The advertisements on public transportation don’t usually warrant a second glance, let alone a conversation. But on the New York subway last week, a new series of banners went up, asking people to start talking. “Depression doesn’t define me,” one reads. Another one: “Addiction can affect anyone and is treatable.” At the bottom of all of them is this line: “Let’s talk openly about mental health issues. Together we can heal.”
These notices come not from a special-interest group or a medical institution, but from the City of New York. ThriveNYC, spearheaded by First Lady Chirlane McCray, is a comprehensive program intended to improve access to mental health care across the city and break down barriers to treatment, including longstanding cultural stigma. ThriveNYC, which officially launched last November, has an $850 million budget and will work with 20 city agencies on 54 initiatives. The subway banners are part of one of them, an awareness campaign called “Today I Thrive,” which brings long-silenced mental health issues out into the open.
The ThriveNYC campaign coincides with a growing worldwide recognition that mental health concerns must be addressed. One in four people will be affected by mental health concerns in their lifetime; at a conference held in Washington, D.C. from April 13-14 of this year, the World Bank and World Health Organization brought together hundreds of doctors, aid groups, and government organizations in an effort to move mental health to the forefront of the global agenda. Speaking to NPR, Dr. Shekhar Saxena, who oversees WHO’s mental health and substance abuse sectors, said that a failure to treat just depression and anxiety costs the world $1 trillion per year. “We believe that all countries need to pay more attention to mental health,” he said.
ThriveNYC was featured at the conference alongside 20 other innovative mental health programs from around the world, like the Africa Mental Health Foundation and Mental Health Beyond Facilities in Nepal, Uganda, and Liberia. But New York “is the only city that is giving mental health this amount of attention—and I mean in terms of staffing, in terms of budget, in terms of resources, and in terms of reach and range,” McCray tells CityLab.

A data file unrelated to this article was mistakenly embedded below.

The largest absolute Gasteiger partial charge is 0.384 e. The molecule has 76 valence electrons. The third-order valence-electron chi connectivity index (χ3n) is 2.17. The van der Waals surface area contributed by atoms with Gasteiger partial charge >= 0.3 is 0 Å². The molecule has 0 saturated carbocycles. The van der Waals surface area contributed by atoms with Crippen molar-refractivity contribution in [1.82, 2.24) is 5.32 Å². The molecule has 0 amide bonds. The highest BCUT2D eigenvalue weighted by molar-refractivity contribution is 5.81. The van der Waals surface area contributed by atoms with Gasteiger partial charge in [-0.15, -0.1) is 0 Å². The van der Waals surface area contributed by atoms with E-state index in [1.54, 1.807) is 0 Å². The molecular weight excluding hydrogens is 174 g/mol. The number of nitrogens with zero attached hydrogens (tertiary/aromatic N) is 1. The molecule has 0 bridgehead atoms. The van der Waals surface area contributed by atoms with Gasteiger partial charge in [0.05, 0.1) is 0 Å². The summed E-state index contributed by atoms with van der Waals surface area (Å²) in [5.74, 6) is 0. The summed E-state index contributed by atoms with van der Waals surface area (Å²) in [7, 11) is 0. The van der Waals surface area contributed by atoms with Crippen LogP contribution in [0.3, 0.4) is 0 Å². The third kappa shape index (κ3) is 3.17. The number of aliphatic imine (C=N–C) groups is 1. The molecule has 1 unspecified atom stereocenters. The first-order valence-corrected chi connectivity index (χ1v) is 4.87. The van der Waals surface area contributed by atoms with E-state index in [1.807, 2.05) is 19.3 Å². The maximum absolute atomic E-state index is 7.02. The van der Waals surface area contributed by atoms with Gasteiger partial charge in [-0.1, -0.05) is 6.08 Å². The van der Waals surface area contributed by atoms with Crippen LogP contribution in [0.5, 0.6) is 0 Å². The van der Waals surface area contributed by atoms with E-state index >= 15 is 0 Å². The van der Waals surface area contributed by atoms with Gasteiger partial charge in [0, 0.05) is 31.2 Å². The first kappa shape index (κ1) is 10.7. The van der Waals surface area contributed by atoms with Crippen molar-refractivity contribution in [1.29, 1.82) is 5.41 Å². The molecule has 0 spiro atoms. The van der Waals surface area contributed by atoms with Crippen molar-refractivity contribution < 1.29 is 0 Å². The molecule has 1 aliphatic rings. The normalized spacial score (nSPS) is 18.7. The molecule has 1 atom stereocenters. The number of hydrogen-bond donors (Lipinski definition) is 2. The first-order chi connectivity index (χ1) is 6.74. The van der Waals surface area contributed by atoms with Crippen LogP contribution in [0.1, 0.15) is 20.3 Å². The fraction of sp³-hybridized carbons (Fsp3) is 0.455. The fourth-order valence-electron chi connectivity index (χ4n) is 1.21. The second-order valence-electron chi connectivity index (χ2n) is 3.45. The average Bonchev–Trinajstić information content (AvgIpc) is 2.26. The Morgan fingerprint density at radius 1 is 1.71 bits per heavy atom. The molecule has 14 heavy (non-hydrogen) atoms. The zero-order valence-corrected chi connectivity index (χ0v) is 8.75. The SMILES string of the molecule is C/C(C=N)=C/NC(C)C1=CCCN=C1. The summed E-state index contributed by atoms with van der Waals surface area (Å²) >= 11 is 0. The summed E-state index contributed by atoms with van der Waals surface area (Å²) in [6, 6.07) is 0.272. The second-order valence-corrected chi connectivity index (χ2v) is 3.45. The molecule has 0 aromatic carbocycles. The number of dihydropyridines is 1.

In many ways, it makes sense for New York to do so. The city government is wide-ranging and well-funded; three-quarters of the budget for ThriveNYC derives from city funds. And it’s well-positioned to act as a convener to a number of pre-existing groups and initiatives, including NYC’s Assertive Community Treatment program, which provides low-cost treatment and support to those unable to access more traditional mental health care.
Traditional mental health care is what ThriveNYC aims to revolutionize. Currently, mental health care is often confined to treatment after the emergence of symptoms, and—especially in New York—individual therapy and treatment are often inaccessible and expensive. McCray says it’s common for people to wait almost a decade before seeking help, if they ever do. But ThriveNYC will involve the city in every stage, from prevention to treatment. The Mental Health First Aid program will train citizens about responding to need in their communities; 9,000 public school teachers and administrators will learn how to convey social-emotional knowledge to pre-kindergarteners; NYC Health + Hospitals and Maimonides Medical Center will offer maternal depression screening and treatment to every pregnant woman.